So That Was An Insurrection

I thought it was just a riot until people gave it another name.

I saw the pictures. I saw the videos. I saw the smashing of windows. I saw the cracked safety windows. I saw just how determined those people were to get into the capitol building. I saw evidence that if certain lawmakers were found alone, without defense, they would almost certainly have died. And I thought of Trump.

I see in Trump, a man desperate to hold onto the White House. This is a man who is a “billionaire”, who could have had anything that he wanted until he found something he could not have: another term as president. I saw that he was advocating for the disruption of the counting of the electoral votes from the election just passed. I saw that he wanted yet another day in court. And I saw many of his allies flee in the days after the insurrection.

Yes, that was an insurrection. They called it. When some people come to the legislature to disrupt or to stop the business of The People, that’s insurrection. It has been a difficult week for the president, even if only by his own hand. For now, the House AND the Senate are talking impeachment. We saw the resignations at the cabinet-level fly so as to avoid a vote on Amendment 25. People are fleeing President Trump because he instigated violence.

Twitter and Facebook have both permanently banned Trump. They have a right to do this under Section 230 of the Communications Decency Act of 1996. They have a right to moderate their content. Though I am not a Trump supporter in any sense of the word and never was, I will miss his tweets. I will miss them not in the sense that I enjoyed his tweets, I will miss knowing what was going on with him, unfiltered by his handlers. When I saw a tweet from Trump, I knew it was from Trump. But all that is history now. Trump has lost his 88 million followers on Twitter, and god knows how many others on Facebook.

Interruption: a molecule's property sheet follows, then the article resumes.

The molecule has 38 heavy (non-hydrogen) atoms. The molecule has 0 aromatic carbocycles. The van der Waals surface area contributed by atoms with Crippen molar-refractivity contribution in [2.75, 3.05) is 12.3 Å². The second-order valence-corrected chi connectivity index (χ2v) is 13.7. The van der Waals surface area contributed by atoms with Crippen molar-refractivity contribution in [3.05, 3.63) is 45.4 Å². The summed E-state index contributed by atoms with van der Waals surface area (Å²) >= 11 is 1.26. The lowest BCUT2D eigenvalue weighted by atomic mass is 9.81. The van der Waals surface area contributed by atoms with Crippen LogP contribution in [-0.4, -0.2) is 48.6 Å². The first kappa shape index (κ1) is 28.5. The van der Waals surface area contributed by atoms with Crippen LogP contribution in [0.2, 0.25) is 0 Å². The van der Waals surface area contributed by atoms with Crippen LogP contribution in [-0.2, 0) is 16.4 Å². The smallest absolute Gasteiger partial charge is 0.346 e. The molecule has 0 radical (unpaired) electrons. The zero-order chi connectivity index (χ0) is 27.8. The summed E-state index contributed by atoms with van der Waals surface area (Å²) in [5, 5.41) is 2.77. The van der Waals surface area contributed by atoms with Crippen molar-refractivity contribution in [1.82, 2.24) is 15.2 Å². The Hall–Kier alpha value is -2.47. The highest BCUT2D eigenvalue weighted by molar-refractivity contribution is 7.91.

As I surveyed the pictures and read the stories of the conflict at the capitol, I saw a group of people intent on doing harm. They may have seen themselves as righting a wrong, but when a mob descends on the business of Congress, discipline goes out the window. Those people damaged state property, and repairs will cost the state money. People died during the insurrection. Two were by violent conflict, the rest were medical emergencies experienced during the insurrection.

I get it that those people wanted to stop the counting of the Electoral Votes. But once they got there, they were taking down flags and replacing them with Trump campaign flags, breaking glass, and sitting in chairs where they did not belong. I can imagine the sense of personal violation that one might feel to see a selfie on Twitter of someone sitting in your chair at your office while you were away. I saw a picture of one man with a wrinkled envelope from Nancy Pelosi’s office. He did not have a mask on.

With every picture, I could see people that could not see the consequences of their actions. They thought everything would be cool. They’d raise a little hell and then they’d all go home. More than 50 people were arrested. Many will spend time in jail. Hefty fines will be imposed. Employment may be even harder for them to find after their faces circulate a few times on social media.